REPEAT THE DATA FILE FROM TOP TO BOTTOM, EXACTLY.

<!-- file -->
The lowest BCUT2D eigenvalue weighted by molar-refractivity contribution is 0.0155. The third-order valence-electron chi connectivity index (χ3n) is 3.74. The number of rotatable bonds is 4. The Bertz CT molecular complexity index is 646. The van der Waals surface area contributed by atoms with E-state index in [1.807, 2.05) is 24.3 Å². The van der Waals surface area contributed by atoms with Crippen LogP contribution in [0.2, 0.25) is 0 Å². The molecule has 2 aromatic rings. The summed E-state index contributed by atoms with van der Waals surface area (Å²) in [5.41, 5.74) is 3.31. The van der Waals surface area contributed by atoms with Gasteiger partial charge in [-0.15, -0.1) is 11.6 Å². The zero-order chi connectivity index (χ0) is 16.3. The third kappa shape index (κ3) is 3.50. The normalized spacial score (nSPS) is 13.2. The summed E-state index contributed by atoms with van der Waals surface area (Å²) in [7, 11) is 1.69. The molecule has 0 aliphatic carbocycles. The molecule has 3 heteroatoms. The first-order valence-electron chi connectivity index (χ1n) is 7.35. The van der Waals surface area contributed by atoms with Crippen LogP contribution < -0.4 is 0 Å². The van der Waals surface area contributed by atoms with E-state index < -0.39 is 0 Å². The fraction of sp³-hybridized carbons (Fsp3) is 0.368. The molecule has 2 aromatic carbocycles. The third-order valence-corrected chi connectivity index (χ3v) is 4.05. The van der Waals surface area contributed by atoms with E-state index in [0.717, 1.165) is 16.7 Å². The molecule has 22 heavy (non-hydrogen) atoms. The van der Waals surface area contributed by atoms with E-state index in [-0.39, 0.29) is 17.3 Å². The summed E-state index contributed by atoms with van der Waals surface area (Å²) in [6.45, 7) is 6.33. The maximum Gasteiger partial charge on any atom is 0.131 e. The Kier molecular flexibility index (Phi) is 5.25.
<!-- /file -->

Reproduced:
The lowest BCUT2D eigenvalue weighted by molar-refractivity contribution is 0.0155. The third-order valence-electron chi connectivity index (χ3n) is 3.74. The number of rotatable bonds is 4. The Bertz CT molecular complexity index is 646. The van der Waals surface area contributed by atoms with E-state index in [1.807, 2.05) is 24.3 Å². The van der Waals surface area contributed by atoms with Crippen LogP contribution in [0.2, 0.25) is 0 Å². The molecule has 2 aromatic rings. The summed E-state index contributed by atoms with van der Waals surface area (Å²) in [5.41, 5.74) is 3.31. The van der Waals surface area contributed by atoms with Gasteiger partial charge in [-0.15, -0.1) is 11.6 Å². The zero-order chi connectivity index (χ0) is 16.3. The third kappa shape index (κ3) is 3.50. The normalized spacial score (nSPS) is 13.2. The summed E-state index contributed by atoms with van der Waals surface area (Å²) in [7, 11) is 1.69. The molecule has 0 aliphatic carbocycles. The molecule has 3 heteroatoms. The first-order valence-electron chi connectivity index (χ1n) is 7.35. The van der Waals surface area contributed by atoms with Crippen LogP contribution < -0.4 is 0 Å². The van der Waals surface area contributed by atoms with E-state index < -0.39 is 0 Å². The fraction of sp³-hybridized carbons (Fsp3) is 0.368. The molecule has 2 aromatic carbocycles. The third-order valence-corrected chi connectivity index (χ3v) is 4.05. The van der Waals surface area contributed by atoms with E-state index in [0.717, 1.165) is 16.7 Å². The molecule has 22 heavy (non-hydrogen) atoms. The van der Waals surface area contributed by atoms with E-state index in [-0.39, 0.29) is 17.3 Å². The summed E-state index contributed by atoms with van der Waals surface area (Å²) in [6.45, 7) is 6.33. The maximum Gasteiger partial charge on any atom is 0.131 e. The Kier molecular flexibility index (Phi) is 5.25.